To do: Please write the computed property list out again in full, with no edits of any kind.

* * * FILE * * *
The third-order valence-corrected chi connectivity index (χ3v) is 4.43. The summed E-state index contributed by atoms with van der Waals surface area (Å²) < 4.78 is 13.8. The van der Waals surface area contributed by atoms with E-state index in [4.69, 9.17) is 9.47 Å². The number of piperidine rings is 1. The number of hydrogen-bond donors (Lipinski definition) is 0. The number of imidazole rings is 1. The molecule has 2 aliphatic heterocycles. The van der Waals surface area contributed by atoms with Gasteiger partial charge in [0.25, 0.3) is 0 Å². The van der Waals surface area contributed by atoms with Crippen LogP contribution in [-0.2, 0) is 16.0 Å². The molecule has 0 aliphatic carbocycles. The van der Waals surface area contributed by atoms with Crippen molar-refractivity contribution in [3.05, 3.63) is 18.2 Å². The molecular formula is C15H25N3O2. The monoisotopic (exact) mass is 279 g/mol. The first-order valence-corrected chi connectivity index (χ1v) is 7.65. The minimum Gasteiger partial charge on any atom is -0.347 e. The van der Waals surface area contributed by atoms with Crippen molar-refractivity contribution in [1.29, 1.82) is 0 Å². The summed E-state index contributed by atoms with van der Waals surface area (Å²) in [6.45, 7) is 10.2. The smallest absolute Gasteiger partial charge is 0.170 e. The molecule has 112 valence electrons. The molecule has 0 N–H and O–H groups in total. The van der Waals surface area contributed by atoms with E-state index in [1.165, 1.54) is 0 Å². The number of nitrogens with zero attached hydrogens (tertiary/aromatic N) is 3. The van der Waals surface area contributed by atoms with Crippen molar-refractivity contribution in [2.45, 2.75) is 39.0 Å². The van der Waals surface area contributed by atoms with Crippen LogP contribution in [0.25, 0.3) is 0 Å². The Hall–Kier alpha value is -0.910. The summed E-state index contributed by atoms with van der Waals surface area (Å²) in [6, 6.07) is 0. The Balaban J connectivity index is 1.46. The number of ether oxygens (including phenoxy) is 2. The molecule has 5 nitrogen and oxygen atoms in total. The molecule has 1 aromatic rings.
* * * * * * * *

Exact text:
The third-order valence-corrected chi connectivity index (χ3v) is 4.43. The summed E-state index contributed by atoms with van der Waals surface area (Å²) < 4.78 is 13.8. The van der Waals surface area contributed by atoms with E-state index in [4.69, 9.17) is 9.47 Å². The number of piperidine rings is 1. The number of hydrogen-bond donors (Lipinski definition) is 0. The number of imidazole rings is 1. The molecule has 2 aliphatic heterocycles. The van der Waals surface area contributed by atoms with Gasteiger partial charge in [0.25, 0.3) is 0 Å². The van der Waals surface area contributed by atoms with Crippen LogP contribution in [-0.2, 0) is 16.0 Å². The molecule has 0 aliphatic carbocycles. The van der Waals surface area contributed by atoms with Crippen molar-refractivity contribution in [3.05, 3.63) is 18.2 Å². The molecular formula is C15H25N3O2. The monoisotopic (exact) mass is 279 g/mol. The first-order valence-corrected chi connectivity index (χ1v) is 7.65. The minimum Gasteiger partial charge on any atom is -0.347 e. The van der Waals surface area contributed by atoms with Crippen molar-refractivity contribution in [1.29, 1.82) is 0 Å². The summed E-state index contributed by atoms with van der Waals surface area (Å²) in [6.45, 7) is 10.2. The smallest absolute Gasteiger partial charge is 0.170 e. The molecule has 112 valence electrons. The molecule has 0 N–H and O–H groups in total. The van der Waals surface area contributed by atoms with E-state index in [1.165, 1.54) is 0 Å². The number of nitrogens with zero attached hydrogens (tertiary/aromatic N) is 3. The van der Waals surface area contributed by atoms with Crippen molar-refractivity contribution in [2.45, 2.75) is 39.0 Å². The van der Waals surface area contributed by atoms with Crippen LogP contribution in [0.25, 0.3) is 0 Å². The Hall–Kier alpha value is -0.910. The summed E-state index contributed by atoms with van der Waals surface area (Å²) in [6, 6.07) is 0. The Balaban J connectivity index is 1.46. The number of ether oxygens (including phenoxy) is 2. The molecule has 5 nitrogen and oxygen atoms in total. The molecule has 1 aromatic rings.